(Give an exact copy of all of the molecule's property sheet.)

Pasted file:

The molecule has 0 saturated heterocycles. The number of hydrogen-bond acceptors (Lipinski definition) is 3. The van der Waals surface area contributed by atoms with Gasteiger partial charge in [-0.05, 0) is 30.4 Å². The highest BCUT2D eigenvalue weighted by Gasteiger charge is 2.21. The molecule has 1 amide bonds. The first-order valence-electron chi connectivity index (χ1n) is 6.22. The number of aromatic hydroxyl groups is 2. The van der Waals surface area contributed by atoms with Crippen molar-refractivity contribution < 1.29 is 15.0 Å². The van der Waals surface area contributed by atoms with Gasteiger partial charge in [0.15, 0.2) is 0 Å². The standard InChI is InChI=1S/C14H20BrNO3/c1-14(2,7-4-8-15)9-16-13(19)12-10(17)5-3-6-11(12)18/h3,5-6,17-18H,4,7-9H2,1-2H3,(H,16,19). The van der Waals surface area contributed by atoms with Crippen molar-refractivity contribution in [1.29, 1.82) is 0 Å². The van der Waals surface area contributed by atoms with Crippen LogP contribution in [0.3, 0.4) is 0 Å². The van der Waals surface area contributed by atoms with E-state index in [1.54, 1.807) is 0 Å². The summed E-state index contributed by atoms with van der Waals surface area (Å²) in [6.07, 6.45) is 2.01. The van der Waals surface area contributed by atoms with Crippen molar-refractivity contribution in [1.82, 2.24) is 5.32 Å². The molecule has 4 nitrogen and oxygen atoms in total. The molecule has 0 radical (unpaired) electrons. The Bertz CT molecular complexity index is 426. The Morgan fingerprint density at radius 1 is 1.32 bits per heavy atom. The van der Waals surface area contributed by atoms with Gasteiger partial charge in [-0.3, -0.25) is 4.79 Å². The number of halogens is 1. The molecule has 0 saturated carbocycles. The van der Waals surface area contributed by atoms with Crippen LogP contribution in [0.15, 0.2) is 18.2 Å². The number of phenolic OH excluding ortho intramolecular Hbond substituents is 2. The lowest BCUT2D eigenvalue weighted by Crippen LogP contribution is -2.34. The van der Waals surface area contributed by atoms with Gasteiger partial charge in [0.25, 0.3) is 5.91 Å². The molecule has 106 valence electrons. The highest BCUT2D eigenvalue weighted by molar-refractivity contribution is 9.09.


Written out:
The molecule has 0 saturated heterocycles. The number of hydrogen-bond acceptors (Lipinski definition) is 3. The van der Waals surface area contributed by atoms with Gasteiger partial charge in [-0.05, 0) is 30.4 Å². The highest BCUT2D eigenvalue weighted by Gasteiger charge is 2.21. The molecule has 1 amide bonds. The first-order valence-electron chi connectivity index (χ1n) is 6.22. The number of aromatic hydroxyl groups is 2. The van der Waals surface area contributed by atoms with Crippen molar-refractivity contribution < 1.29 is 15.0 Å². The van der Waals surface area contributed by atoms with Gasteiger partial charge in [0.15, 0.2) is 0 Å². The standard InChI is InChI=1S/C14H20BrNO3/c1-14(2,7-4-8-15)9-16-13(19)12-10(17)5-3-6-11(12)18/h3,5-6,17-18H,4,7-9H2,1-2H3,(H,16,19). The van der Waals surface area contributed by atoms with Crippen molar-refractivity contribution in [1.29, 1.82) is 0 Å². The van der Waals surface area contributed by atoms with Crippen LogP contribution in [0.3, 0.4) is 0 Å². The van der Waals surface area contributed by atoms with E-state index in [1.54, 1.807) is 0 Å². The summed E-state index contributed by atoms with van der Waals surface area (Å²) in [6.07, 6.45) is 2.01. The van der Waals surface area contributed by atoms with Crippen molar-refractivity contribution in [1.82, 2.24) is 5.32 Å². The molecule has 4 nitrogen and oxygen atoms in total. The molecule has 0 radical (unpaired) electrons. The Bertz CT molecular complexity index is 426. The Morgan fingerprint density at radius 1 is 1.32 bits per heavy atom. The van der Waals surface area contributed by atoms with Gasteiger partial charge in [-0.3, -0.25) is 4.79 Å². The number of halogens is 1. The molecule has 0 saturated carbocycles. The van der Waals surface area contributed by atoms with Crippen LogP contribution in [0.15, 0.2) is 18.2 Å². The number of phenolic OH excluding ortho intramolecular Hbond substituents is 2. The lowest BCUT2D eigenvalue weighted by Crippen LogP contribution is -2.34. The van der Waals surface area contributed by atoms with Gasteiger partial charge in [0.25, 0.3) is 5.91 Å². The molecule has 106 valence electrons. The highest BCUT2D eigenvalue weighted by molar-refractivity contribution is 9.09.